dler’s comprehensive theory of human behavior has resulted in models of practice that have had broad impact on the fields of education, social sciences, family life, psychology and psychotherapy.  He pioneered ideas and techniques that have become the basis for most contemporary work including Cognitive Behavior Therapy, Reality Therapy, Solution-Focused Therapy, Rational Emotive Behavior Therapy, Existential Therapy, Holistic Psychology and Family Therapy to name a few.  Theorists as diverse as Karen Horney, Erich Fromm, Viktor Frankl, Abraham Maslow, Albert Ellis, and Aaron T. Beck credit Adler’s work as an important basis for their own contributions.  Adler was one of the earliest theorists to utilize a short-term, active, focused and solution-oriented approach to psychotherapy.  Adler’s work is fundamental to the professions and practices of school psychology, school counseling, the community mental health movement and parent education. As a dynamic and vital view of human development, Individual Psychology continues to grow and thrive in a changing world.

“The chief danger in life is that you may take too many precautions.” 

Thyra Boldes once wrote of Adler that he was real, whether he was joking or serious, whether in private discussion or lectures, his real personality always seemed to say, Life is holy. Have reverence for life. Everything, which happens, is important.

In his youth, Adler was a sickly child, which caused him embarrassment and pain. These early experiences with illnesses and accidents probably account for his theory of organ inferiority and were the foundation for his theories on inferiority feelings. According to Adler, each individual has a weak area in his or her body – organ inferiority, which tends to be the area where illness occurs, such as the stomach, head, heart, back, lungs, etc. Adler said that to some degree every emotion finds expression in the body. From his understanding of organ inferiority, Adler began to see each individual as having a feeling of inferiority. Adler wrote, to be a human being means to feel oneself inferior. The child comes into the world as a helpless little creature surrounded by powerful adults. A child is motivated by feelings of inferiority to strive for greater things. Those feelings of inferiority activate a person to strive upward so that normal feelings of inferiority impel the human being to solve his or her problems successfully, whereas the inferiority complex impedes or prevents one from doing so.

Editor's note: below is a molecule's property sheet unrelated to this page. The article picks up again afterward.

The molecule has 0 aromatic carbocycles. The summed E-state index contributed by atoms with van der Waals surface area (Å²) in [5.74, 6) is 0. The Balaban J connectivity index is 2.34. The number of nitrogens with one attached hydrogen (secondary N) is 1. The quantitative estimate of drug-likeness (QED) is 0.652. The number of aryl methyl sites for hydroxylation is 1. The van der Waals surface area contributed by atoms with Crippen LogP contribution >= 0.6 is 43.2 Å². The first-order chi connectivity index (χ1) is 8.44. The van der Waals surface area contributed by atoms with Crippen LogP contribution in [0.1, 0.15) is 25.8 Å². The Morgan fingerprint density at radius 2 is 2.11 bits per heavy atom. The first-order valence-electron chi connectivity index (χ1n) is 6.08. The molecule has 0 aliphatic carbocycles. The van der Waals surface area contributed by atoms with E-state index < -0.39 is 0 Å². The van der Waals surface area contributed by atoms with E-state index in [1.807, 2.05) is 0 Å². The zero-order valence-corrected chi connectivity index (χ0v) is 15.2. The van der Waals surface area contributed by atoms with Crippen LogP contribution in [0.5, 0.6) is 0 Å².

The healthy individual will strive to overcome his or her inferiority through involvement with society. One is concerned about the welfare of others as well as oneself and develops good feelings of self-worth and self-assurance. On the other hand, some are more concerned with selfishness than with social interest. They may express this selfishness in a need to dominate, to refuse to cooperate, wanting to take and not to give. From these unhealthy responses, the person develops an inferiority complex or a superiority complex. A superiority complex is a cover up for an inferiority complex. They are different sides of the same coin. The person with the superiority complex has hidden doubts about his or her abilities.

Adler developed a theory of personality based upon:

  • Inferiority feelings and inferiority complex,
  • Striving for superiority
  • Style of life
  • Social interest
  • Family constellation
  • Fictional finalism
  • The creative self
  • Masculine protest
  • The interpretation of dreams
  • Theory of psychotherapy.

[From: Alfredadler.org]

“To be a human being means to possess a feeling of inferiority which constantly presses towards its own conquest. The greater the feeling of inferiority that has been experienced, the more powerful is the urge for conquest and the more violent the emotional agitation.”